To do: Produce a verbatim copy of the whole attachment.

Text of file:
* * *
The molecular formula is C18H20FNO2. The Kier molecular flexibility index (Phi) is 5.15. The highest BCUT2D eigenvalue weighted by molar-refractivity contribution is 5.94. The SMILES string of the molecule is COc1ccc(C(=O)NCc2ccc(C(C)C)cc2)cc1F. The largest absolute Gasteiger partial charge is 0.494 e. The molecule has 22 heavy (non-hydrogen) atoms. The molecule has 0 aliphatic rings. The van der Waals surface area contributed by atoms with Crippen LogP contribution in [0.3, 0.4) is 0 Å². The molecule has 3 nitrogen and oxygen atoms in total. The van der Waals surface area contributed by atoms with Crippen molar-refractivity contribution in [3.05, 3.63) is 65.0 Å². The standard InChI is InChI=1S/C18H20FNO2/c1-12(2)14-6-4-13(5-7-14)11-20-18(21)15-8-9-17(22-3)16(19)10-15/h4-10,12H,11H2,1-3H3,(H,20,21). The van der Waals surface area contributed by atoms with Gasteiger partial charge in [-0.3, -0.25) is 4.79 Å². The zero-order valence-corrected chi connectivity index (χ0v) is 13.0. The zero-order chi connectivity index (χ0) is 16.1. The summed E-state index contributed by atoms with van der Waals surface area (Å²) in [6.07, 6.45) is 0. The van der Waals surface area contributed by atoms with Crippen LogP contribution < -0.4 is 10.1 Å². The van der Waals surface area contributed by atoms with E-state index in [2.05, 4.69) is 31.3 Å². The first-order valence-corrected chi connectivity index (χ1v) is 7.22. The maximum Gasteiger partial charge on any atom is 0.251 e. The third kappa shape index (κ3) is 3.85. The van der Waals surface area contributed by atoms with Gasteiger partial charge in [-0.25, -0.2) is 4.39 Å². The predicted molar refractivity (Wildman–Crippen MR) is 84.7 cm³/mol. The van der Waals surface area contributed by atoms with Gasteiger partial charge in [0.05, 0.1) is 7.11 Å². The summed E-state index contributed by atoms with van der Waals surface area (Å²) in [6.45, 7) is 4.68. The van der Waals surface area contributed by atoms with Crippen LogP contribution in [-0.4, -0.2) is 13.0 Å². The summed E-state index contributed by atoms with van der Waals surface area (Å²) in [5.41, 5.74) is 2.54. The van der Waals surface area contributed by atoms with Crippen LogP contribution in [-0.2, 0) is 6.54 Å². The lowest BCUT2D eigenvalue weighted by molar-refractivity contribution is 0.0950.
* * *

The molecular formula is C18H20FNO2. The Kier molecular flexibility index (Phi) is 5.15. The highest BCUT2D eigenvalue weighted by molar-refractivity contribution is 5.94. The SMILES string of the molecule is COc1ccc(C(=O)NCc2ccc(C(C)C)cc2)cc1F. The largest absolute Gasteiger partial charge is 0.494 e. The molecule has 22 heavy (non-hydrogen) atoms. The molecule has 0 aliphatic rings. The van der Waals surface area contributed by atoms with Crippen LogP contribution in [0.3, 0.4) is 0 Å². The molecule has 3 nitrogen and oxygen atoms in total. The van der Waals surface area contributed by atoms with Crippen molar-refractivity contribution in [3.05, 3.63) is 65.0 Å². The standard InChI is InChI=1S/C18H20FNO2/c1-12(2)14-6-4-13(5-7-14)11-20-18(21)15-8-9-17(22-3)16(19)10-15/h4-10,12H,11H2,1-3H3,(H,20,21). The van der Waals surface area contributed by atoms with Gasteiger partial charge in [-0.3, -0.25) is 4.79 Å². The zero-order valence-corrected chi connectivity index (χ0v) is 13.0. The zero-order chi connectivity index (χ0) is 16.1. The summed E-state index contributed by atoms with van der Waals surface area (Å²) in [6.07, 6.45) is 0. The van der Waals surface area contributed by atoms with Crippen LogP contribution < -0.4 is 10.1 Å². The van der Waals surface area contributed by atoms with E-state index in [2.05, 4.69) is 31.3 Å². The first-order valence-corrected chi connectivity index (χ1v) is 7.22. The maximum Gasteiger partial charge on any atom is 0.251 e. The third kappa shape index (κ3) is 3.85. The van der Waals surface area contributed by atoms with Gasteiger partial charge in [-0.25, -0.2) is 4.39 Å². The predicted molar refractivity (Wildman–Crippen MR) is 84.7 cm³/mol. The van der Waals surface area contributed by atoms with Gasteiger partial charge in [0.05, 0.1) is 7.11 Å². The summed E-state index contributed by atoms with van der Waals surface area (Å²) in [6.45, 7) is 4.68. The van der Waals surface area contributed by atoms with Crippen LogP contribution in [-0.4, -0.2) is 13.0 Å². The summed E-state index contributed by atoms with van der Waals surface area (Å²) in [5.41, 5.74) is 2.54. The van der Waals surface area contributed by atoms with Crippen LogP contribution in [-0.2, 0) is 6.54 Å². The lowest BCUT2D eigenvalue weighted by molar-refractivity contribution is 0.0950.